Osteopathy, the physical manipulation of the body’s tissues and bones, may help to relieve pain associated with musculoskeletal conditions, according to new research published in BMJ Open

The researchers analysed data from nine systematic reviews or meta analyses conducted between 2013 and 2020, including 55 primary trials and 3,740 participants.

Osteopathy could help to relieve chronic non-specific lower back pain 

The reviews reported on the use of osteopathy in a wide range of conditions, including acute and chronic non-specific low back pain, chronic non-specific neck pain, chronic non-cancer pain, primary headache, and IBS.

The studies compared osteopathy to other forms of complementary medicine, including dummy treatment (placebo), sham osteopathy, light tough therapy, no treatment, waiting list, conventional treatment and physiotherapy.

While the researchers found "promising evidence" that osteopathy can help to reduce pain and improve physical function in adults, there was limited evidence on the effectiveness of osteopathy for use in children with various conditions, ranging from attention deficit hyperactivity disorder (ADHD) to asthma and infantile colic.

Similarly, the evidence supporting osteopathy for the treatment of migraine and IBS was limited or inconclusive.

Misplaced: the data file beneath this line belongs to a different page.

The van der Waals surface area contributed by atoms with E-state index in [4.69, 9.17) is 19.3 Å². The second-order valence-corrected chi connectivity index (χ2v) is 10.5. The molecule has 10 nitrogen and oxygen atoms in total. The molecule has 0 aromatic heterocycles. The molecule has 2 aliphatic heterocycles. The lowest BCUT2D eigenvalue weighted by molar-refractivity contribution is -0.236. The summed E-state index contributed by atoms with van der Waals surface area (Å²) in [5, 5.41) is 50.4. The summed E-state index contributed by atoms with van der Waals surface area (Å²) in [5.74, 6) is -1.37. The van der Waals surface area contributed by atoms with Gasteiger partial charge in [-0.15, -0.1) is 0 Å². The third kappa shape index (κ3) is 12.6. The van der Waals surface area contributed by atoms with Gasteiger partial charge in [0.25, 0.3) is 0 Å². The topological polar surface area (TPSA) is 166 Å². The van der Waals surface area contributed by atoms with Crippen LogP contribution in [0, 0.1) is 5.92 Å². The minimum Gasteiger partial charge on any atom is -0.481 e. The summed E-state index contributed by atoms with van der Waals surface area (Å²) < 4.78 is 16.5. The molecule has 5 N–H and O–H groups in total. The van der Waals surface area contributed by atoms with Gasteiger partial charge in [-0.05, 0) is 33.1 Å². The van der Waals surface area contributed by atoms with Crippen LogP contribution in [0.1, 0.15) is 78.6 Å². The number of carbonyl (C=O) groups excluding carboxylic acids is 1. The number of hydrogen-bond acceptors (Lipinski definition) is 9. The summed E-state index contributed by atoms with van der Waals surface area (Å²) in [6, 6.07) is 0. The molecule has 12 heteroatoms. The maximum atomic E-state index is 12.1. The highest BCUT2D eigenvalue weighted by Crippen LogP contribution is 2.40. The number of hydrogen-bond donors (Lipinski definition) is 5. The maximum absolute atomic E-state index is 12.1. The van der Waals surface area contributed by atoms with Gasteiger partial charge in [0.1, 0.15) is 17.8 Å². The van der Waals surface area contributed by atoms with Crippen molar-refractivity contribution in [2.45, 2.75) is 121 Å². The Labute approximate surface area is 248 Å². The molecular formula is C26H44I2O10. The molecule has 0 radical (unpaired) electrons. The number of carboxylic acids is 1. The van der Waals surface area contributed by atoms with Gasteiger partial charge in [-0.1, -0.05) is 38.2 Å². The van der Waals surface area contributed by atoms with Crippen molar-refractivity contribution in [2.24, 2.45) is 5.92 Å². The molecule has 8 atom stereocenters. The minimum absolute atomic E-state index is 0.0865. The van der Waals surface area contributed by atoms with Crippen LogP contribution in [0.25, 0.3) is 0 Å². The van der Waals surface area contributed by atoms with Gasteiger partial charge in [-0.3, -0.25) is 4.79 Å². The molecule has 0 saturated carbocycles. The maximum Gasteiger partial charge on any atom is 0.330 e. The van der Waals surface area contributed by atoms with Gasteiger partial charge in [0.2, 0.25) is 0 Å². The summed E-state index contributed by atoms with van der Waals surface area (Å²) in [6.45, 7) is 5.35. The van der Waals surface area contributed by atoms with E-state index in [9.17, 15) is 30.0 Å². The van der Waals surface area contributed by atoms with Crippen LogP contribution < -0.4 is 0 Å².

More research needs to be done to confirm the findings 

The authors of the study say the results indicate that osteopathy could be "effective in the management of musculoskeletal disorders", specifically in regard to chronic non-specific lower back pain and lower back pain in pregnant women, or those who have recently had a baby.

“In contrast, inconclusive evidence was derived from [systematic reviews] analysing osteopathy efficacy on paediatric conditions, primary headache, and IBS,” they add.

However, since the researchers were only able to analyse a limited number of studies, some of which were of "moderate quality", they say more research needs to be done to confirm their findings. 

As they explain: "Our overview highlights the need to perform further well-conducted [systematic reviews] as well as clinical trials (which have to follow the specific guidelines for non-pharmacological treatments) to confirm and extend the possible use of [osteopathy] in some conditions as well as its safety."